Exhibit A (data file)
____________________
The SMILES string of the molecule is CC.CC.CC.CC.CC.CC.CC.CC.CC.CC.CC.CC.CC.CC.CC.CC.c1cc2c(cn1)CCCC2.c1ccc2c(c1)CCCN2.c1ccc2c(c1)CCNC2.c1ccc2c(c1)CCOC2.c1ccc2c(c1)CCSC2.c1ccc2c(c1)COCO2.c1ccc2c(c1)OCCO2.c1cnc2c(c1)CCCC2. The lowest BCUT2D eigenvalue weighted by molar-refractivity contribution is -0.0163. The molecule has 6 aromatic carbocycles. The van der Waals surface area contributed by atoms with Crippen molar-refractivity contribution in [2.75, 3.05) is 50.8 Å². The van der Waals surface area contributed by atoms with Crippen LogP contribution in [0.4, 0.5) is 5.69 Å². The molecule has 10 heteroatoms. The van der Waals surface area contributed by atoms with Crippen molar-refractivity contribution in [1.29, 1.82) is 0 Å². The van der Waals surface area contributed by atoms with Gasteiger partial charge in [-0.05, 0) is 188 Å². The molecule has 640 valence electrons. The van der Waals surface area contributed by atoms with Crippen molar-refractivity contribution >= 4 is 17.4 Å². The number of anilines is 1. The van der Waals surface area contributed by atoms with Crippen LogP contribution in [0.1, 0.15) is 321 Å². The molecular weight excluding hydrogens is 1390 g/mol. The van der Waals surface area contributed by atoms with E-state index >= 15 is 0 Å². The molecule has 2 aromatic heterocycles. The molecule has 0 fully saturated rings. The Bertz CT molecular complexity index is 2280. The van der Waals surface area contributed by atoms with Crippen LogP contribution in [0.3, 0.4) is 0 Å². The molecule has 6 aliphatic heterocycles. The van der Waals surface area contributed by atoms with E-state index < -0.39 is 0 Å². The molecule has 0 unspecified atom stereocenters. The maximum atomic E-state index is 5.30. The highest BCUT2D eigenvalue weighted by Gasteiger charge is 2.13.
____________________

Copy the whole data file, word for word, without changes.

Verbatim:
The SMILES string of the molecule is CC.CC.CC.CC.CC.CC.CC.CC.CC.CC.CC.CC.CC.CC.CC.CC.c1cc2c(cn1)CCCC2.c1ccc2c(c1)CCCN2.c1ccc2c(c1)CCNC2.c1ccc2c(c1)CCOC2.c1ccc2c(c1)CCSC2.c1ccc2c(c1)COCO2.c1ccc2c(c1)OCCO2.c1cnc2c(c1)CCCC2. The lowest BCUT2D eigenvalue weighted by molar-refractivity contribution is -0.0163. The molecule has 6 aromatic carbocycles. The van der Waals surface area contributed by atoms with Crippen molar-refractivity contribution in [2.75, 3.05) is 50.8 Å². The van der Waals surface area contributed by atoms with Crippen LogP contribution in [0.4, 0.5) is 5.69 Å². The molecule has 10 heteroatoms. The van der Waals surface area contributed by atoms with Crippen molar-refractivity contribution in [1.29, 1.82) is 0 Å². The van der Waals surface area contributed by atoms with Gasteiger partial charge in [-0.05, 0) is 188 Å². The molecule has 640 valence electrons. The van der Waals surface area contributed by atoms with Crippen molar-refractivity contribution >= 4 is 17.4 Å². The number of anilines is 1. The van der Waals surface area contributed by atoms with Crippen LogP contribution in [0.1, 0.15) is 321 Å². The molecular weight excluding hydrogens is 1390 g/mol. The van der Waals surface area contributed by atoms with E-state index >= 15 is 0 Å². The molecule has 2 aromatic heterocycles. The molecule has 0 fully saturated rings. The Bertz CT molecular complexity index is 2280. The van der Waals surface area contributed by atoms with Crippen LogP contribution in [0.3, 0.4) is 0 Å². The molecule has 6 aliphatic heterocycles. The van der Waals surface area contributed by atoms with E-state index < -0.39 is 0 Å². The molecule has 0 unspecified atom stereocenters. The maximum atomic E-state index is 5.30. The highest BCUT2D eigenvalue weighted by Gasteiger charge is 2.13.